A Lot Can Change in a New York Minute


I’ve lived in New York now for more than nine years. It’s one of the biggest cities in the world, and yet as I walk its streets everything seems familiar. It still amazes me that my casual pedestrian commutes take me past Radio City Music Hall, Broadway, and the Empire State Building. Just another day.

But even more so, I’m in awe of how quickly this city changes. Nine years of walking these streets, and I still discover new things. The Bank of America Tower at Bryant Park used to be home to a questionable Dunkin’ Donuts where I’d meet a friend for breakfast (and once had an awkward confrontation with a homeless man toting a garbage bag).

Last week I stumbled on  a gorgeous wood-paneled lobby in an office building in the West 50s. Has that always been there? Did I just miss it before, or has this city, once again, recreated itself overnight? I suppose it’s like that with people. How much do I miss about the people I meet as I get stuck in the rhythm of my daily routine?

I’ve also realized so many places here are like pinpoints on a map, marking moments of my life on the streets of this city. Mileposts that mark significant changes, yes, but even more lovely perhaps are the little memories that have made my time here… well, mine.

Like Tompkins Square Park, where my infatuation with New York matured into a life-long love affair.  The park was the start of many a “Carrie Bradshaw day,” begun with coffee in hand watching the dogs play, followed by a walk through the Lower East Side wearing red ballet flats and a silk scarf in my hair.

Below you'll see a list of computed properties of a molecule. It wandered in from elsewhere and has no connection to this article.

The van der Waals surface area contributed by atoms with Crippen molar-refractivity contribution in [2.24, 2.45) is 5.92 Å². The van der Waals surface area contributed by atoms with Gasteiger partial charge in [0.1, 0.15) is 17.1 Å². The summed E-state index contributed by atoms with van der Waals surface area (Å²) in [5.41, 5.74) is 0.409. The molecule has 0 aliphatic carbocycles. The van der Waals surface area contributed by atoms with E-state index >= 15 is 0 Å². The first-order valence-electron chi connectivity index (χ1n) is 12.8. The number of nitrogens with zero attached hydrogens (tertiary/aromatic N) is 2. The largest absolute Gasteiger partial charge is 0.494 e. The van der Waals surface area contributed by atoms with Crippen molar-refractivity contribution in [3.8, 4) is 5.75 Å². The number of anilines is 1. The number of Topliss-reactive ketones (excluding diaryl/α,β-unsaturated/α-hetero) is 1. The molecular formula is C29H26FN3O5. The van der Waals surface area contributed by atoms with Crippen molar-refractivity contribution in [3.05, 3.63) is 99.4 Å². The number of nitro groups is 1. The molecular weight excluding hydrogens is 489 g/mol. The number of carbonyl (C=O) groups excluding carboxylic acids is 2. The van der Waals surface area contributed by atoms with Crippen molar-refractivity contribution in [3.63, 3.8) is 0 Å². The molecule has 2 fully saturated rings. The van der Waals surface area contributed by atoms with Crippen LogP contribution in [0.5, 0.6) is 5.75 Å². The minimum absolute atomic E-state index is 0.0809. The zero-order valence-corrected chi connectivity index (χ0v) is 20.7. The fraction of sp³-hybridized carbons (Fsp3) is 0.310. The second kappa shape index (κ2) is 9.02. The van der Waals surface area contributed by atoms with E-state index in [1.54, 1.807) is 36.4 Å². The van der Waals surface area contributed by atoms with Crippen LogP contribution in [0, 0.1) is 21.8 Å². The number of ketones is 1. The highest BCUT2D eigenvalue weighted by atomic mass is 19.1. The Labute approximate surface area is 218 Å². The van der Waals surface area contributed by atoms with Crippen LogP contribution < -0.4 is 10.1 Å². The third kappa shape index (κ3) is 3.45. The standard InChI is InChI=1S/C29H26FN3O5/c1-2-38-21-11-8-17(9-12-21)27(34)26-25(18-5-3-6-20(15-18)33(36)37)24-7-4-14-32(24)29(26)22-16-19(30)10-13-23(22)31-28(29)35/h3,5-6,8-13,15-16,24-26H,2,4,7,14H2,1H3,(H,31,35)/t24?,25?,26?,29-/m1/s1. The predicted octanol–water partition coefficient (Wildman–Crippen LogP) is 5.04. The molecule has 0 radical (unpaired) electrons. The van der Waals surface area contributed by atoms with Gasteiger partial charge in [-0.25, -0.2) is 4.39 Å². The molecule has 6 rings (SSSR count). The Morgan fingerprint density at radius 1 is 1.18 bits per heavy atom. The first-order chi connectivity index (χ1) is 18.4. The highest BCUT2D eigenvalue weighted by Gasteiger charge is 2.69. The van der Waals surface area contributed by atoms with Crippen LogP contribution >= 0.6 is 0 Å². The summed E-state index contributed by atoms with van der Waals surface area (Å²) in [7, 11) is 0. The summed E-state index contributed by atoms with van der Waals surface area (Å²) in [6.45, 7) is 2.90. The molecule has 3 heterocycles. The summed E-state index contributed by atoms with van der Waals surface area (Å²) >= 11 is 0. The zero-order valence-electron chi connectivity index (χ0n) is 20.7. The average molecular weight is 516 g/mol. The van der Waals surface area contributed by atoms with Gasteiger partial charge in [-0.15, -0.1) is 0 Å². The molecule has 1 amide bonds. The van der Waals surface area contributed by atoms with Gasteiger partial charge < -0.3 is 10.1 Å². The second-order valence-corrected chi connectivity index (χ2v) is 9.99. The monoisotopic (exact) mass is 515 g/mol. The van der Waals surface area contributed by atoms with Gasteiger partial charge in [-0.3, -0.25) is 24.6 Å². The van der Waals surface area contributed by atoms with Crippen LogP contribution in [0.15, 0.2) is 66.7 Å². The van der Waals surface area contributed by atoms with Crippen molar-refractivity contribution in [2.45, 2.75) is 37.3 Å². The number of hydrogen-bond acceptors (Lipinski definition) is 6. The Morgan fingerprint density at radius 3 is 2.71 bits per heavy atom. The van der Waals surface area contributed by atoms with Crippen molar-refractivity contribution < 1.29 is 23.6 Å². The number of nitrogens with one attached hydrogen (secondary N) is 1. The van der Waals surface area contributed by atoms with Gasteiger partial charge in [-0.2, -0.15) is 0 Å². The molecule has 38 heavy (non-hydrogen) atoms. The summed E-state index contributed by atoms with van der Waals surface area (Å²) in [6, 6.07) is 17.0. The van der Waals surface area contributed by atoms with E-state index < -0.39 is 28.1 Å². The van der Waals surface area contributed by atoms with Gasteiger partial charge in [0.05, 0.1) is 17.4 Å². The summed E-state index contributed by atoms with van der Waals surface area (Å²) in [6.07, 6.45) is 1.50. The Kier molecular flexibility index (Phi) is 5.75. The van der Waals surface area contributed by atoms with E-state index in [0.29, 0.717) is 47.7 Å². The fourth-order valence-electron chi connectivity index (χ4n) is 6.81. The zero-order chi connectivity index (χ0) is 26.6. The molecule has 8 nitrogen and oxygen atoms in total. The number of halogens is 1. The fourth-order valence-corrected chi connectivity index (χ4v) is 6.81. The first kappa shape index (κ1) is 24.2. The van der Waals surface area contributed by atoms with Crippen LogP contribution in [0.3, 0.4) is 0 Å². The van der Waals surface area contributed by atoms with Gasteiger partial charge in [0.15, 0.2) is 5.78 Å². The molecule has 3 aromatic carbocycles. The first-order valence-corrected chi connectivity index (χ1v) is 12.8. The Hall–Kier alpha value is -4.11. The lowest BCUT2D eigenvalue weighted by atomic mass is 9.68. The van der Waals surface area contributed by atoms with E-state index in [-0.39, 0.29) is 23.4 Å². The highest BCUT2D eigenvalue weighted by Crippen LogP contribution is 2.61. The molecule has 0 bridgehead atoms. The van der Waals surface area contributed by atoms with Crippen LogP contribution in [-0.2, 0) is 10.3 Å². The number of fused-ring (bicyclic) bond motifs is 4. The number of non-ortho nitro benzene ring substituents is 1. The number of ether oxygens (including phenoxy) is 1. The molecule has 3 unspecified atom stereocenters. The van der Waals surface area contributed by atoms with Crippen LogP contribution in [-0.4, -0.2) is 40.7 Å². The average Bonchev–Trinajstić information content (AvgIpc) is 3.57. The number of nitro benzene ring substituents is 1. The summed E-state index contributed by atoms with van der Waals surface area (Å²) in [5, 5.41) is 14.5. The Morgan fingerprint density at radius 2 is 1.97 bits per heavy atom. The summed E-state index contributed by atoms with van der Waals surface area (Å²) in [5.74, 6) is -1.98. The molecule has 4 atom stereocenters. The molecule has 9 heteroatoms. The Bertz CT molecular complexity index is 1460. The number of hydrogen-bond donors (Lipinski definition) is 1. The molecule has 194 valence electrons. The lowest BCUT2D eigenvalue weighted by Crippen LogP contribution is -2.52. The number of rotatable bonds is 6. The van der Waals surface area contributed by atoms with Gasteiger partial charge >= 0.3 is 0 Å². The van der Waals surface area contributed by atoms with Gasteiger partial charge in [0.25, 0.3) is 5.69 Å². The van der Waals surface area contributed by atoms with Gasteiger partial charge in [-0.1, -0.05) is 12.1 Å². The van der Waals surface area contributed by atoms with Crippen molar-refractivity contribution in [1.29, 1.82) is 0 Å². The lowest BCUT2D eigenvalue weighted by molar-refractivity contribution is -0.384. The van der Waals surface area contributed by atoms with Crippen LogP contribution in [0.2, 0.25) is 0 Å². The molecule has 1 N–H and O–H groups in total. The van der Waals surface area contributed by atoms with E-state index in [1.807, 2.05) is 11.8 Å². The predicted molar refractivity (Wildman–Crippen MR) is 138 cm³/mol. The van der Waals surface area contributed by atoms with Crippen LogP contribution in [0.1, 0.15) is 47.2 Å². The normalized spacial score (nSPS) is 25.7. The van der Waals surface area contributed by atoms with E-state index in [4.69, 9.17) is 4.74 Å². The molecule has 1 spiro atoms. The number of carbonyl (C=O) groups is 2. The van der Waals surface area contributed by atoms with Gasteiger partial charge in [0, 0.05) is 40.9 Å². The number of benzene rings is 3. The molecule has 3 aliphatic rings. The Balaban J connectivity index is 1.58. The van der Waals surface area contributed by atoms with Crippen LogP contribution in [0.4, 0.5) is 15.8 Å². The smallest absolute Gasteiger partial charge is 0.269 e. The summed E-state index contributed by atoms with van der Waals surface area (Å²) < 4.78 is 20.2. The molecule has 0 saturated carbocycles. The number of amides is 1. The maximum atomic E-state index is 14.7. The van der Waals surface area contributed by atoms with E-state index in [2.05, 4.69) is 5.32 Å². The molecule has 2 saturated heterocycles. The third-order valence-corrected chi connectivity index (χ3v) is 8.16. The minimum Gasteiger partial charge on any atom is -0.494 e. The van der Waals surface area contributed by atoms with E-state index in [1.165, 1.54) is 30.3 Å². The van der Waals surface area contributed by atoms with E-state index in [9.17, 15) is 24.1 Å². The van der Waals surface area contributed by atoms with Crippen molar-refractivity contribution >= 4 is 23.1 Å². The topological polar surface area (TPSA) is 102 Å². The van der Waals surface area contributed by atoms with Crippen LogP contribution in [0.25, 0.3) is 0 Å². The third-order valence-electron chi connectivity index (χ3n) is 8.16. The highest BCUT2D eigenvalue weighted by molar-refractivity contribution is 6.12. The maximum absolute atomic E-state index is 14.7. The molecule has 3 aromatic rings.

Or Rockefeller Park, my favorite urban oasis of which no one has heard, where a completely new dream for my life was birthed, and where I returned a year later to celebrate its fruition.

A stoop in the West 50s, between 9th and 10th, where I paused to weep, unable to walk further in that moment, desperate for a place of solace in the city that never sleeps.

My earliest days here were spent far downtown, weekends dedicated to eating Cosi salads and buying theatre tickets on a plaza that no longer exists; in the shadow of buildings that collapsed so quickly, so shockingly, to the ground just weeks after I moved away from them.

Sometimes the changes to the city make me sad. My old block in the East Village was filled with empty storefronts the last time I visited. The city must have finally closed down that cafe at which I ate breakfast nearly every Saturday, despite my better judgment after their “extended vacation” — which I accidentally discovered was due to “persistent rodent violations.” But it gives me all the more reason to pause and remember. And to recognize how I’ve changed.

I’m so grateful I haven’t remained the same for the last nine years. I don’t suppose I can expect New York to do so, either. We all grow up some day.


3 Responses to “A Lot Can Change in a New York Minute”

  1. 1 Kim 30 August 2010 at 12:34

    This is awesome Jen. It’s been a complete joy to watch and sometimes be apart of this journey. xxoo Kim

  2. 3 Kati 10 September 2010 at 08:54

    You’re an awesome writer! Very intriguing. I can’t help but read everything!

    I would LOVE to live in NY. I’ve only been once. When I was 16. Someday, I hope to take my husband there for the first time.

    My MIL is taking my 7 year old neice there for “her trip” in October.

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